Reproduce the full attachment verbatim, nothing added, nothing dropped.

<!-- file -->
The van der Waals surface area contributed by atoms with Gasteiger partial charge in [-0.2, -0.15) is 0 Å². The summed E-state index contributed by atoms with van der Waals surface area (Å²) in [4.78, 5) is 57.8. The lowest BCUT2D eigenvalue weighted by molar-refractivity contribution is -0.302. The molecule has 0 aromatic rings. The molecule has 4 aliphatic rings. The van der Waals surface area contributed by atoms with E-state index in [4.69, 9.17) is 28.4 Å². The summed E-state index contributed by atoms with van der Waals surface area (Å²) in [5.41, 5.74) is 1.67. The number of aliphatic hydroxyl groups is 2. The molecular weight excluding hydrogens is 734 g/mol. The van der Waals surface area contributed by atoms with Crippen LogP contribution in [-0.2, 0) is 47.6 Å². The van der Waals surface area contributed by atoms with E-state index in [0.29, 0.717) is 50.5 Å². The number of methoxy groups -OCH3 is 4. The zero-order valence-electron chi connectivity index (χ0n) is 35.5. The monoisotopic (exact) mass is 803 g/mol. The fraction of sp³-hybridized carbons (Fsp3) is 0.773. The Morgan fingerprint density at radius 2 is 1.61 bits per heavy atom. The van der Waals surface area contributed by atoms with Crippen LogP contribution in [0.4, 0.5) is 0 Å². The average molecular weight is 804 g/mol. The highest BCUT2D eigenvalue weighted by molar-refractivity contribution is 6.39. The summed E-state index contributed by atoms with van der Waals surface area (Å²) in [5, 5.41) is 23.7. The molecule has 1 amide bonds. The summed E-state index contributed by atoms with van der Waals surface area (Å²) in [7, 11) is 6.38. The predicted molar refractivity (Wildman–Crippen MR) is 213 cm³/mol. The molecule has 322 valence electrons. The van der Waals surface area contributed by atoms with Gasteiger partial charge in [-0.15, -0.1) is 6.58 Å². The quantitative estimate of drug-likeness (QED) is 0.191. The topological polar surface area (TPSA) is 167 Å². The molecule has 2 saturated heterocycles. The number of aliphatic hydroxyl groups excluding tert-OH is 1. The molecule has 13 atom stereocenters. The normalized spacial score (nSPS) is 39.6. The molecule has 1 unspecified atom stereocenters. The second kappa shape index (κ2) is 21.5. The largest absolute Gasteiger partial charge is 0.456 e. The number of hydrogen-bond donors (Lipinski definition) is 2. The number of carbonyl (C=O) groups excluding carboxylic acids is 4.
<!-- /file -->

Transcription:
The van der Waals surface area contributed by atoms with Gasteiger partial charge in [-0.2, -0.15) is 0 Å². The summed E-state index contributed by atoms with van der Waals surface area (Å²) in [4.78, 5) is 57.8. The lowest BCUT2D eigenvalue weighted by molar-refractivity contribution is -0.302. The molecule has 0 aromatic rings. The molecule has 4 aliphatic rings. The van der Waals surface area contributed by atoms with E-state index in [4.69, 9.17) is 28.4 Å². The summed E-state index contributed by atoms with van der Waals surface area (Å²) in [5.41, 5.74) is 1.67. The number of aliphatic hydroxyl groups is 2. The molecular weight excluding hydrogens is 734 g/mol. The van der Waals surface area contributed by atoms with Crippen LogP contribution in [-0.2, 0) is 47.6 Å². The van der Waals surface area contributed by atoms with E-state index in [0.29, 0.717) is 50.5 Å². The number of methoxy groups -OCH3 is 4. The zero-order valence-electron chi connectivity index (χ0n) is 35.5. The monoisotopic (exact) mass is 803 g/mol. The fraction of sp³-hybridized carbons (Fsp3) is 0.773. The Morgan fingerprint density at radius 2 is 1.61 bits per heavy atom. The van der Waals surface area contributed by atoms with Crippen LogP contribution in [0.4, 0.5) is 0 Å². The average molecular weight is 804 g/mol. The highest BCUT2D eigenvalue weighted by molar-refractivity contribution is 6.39. The summed E-state index contributed by atoms with van der Waals surface area (Å²) in [5, 5.41) is 23.7. The molecule has 1 amide bonds. The summed E-state index contributed by atoms with van der Waals surface area (Å²) in [7, 11) is 6.38. The predicted molar refractivity (Wildman–Crippen MR) is 213 cm³/mol. The molecule has 322 valence electrons. The van der Waals surface area contributed by atoms with Gasteiger partial charge in [-0.15, -0.1) is 6.58 Å². The quantitative estimate of drug-likeness (QED) is 0.191. The topological polar surface area (TPSA) is 167 Å². The molecule has 2 saturated heterocycles. The number of aliphatic hydroxyl groups excluding tert-OH is 1. The molecule has 13 atom stereocenters. The normalized spacial score (nSPS) is 39.6. The molecule has 1 unspecified atom stereocenters. The second kappa shape index (κ2) is 21.5. The largest absolute Gasteiger partial charge is 0.456 e. The number of hydrogen-bond donors (Lipinski definition) is 2. The number of carbonyl (C=O) groups excluding carboxylic acids is 4.